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Ninety feet: It's the distance from home plate to first base. And now, if you can imagine, it's also the measure of what may be history's longest bicycle. Last week in the Netherlands, mechanical engineering students Jan Bart Brink and Teije Meier displayed for a crowd the aluminum two-wheeler they built themselves. Then they hopped on and rode it more than 100 yards to qualify for a new listing in the Guinness Book of World Records. Four years ago, an Italian team rode the current standard-bearer: an 83-1/4- foot-long bike. But that one needed 40 people to pedal.
Speaking of Guinness, the keeper of records has decided it's time to go looking for more of them in the place with perhaps the most untapped potential: China and its 1 billion people. The London-based institution has contracted with a Shenyang publisher to review applicants for future editions of its best-selling annual book. Already, one Chinese has served notice that he intends to be heard from. Oh, his category? Bungee-jumping from helicopters while in flight.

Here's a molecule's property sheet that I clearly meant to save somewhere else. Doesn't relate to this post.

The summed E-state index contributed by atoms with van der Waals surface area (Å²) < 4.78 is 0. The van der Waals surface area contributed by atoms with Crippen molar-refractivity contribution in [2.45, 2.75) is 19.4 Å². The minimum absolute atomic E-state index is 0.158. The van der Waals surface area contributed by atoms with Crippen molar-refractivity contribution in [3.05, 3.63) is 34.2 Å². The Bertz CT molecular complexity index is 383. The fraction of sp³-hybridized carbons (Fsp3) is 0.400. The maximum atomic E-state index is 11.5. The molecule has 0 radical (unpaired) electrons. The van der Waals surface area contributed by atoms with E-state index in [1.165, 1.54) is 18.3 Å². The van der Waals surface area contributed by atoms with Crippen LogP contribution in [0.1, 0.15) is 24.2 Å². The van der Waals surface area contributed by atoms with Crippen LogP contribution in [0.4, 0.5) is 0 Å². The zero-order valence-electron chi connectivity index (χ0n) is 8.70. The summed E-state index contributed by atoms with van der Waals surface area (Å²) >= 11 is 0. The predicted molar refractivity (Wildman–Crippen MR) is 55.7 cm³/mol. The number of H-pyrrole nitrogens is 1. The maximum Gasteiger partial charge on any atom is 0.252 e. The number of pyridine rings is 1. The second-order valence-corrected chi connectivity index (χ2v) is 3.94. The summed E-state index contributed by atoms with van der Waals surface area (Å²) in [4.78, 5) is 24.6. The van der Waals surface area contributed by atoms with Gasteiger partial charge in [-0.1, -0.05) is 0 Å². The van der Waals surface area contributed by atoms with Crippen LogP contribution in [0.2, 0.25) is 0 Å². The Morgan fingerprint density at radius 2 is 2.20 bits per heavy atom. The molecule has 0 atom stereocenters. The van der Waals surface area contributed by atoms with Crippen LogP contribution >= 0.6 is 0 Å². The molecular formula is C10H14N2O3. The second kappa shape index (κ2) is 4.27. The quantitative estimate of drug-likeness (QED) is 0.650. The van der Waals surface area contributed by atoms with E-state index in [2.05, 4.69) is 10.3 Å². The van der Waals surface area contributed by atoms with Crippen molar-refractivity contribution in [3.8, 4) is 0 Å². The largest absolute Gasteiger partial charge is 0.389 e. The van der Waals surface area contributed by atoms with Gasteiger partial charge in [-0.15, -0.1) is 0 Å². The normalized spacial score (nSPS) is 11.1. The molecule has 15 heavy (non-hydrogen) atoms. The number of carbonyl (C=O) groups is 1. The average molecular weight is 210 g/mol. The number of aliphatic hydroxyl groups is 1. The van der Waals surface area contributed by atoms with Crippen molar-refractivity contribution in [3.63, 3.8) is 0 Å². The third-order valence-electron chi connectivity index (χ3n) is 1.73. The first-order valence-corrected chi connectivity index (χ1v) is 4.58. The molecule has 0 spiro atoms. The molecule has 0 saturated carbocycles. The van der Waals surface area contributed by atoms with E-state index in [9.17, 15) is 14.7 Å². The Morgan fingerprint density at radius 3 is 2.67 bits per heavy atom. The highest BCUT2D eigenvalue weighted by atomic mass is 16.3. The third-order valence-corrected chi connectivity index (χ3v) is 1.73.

When it comes to water, Finland is the world's "richest" country, according to a new ranking by the World Water Council, a nonprofit think tank based in Marseille, France. In preparation for a global forum in Japan next March, the group rated 147 nations on five hydro-criteria: resources, access, capacity, use, and environmental impact. The US ranked 32nd overall, but last in efficiency of use. The top and bottom five on the Water Poverty Index:
147. Haiti - Reuters
'It's like a mad scientist's unfinished thesis.'
- An unidentified diplomat from one of the 10 nonpermanent members of the UN Security Council,
which received heavily redacted versions of Iraq's required report on its weapons programs.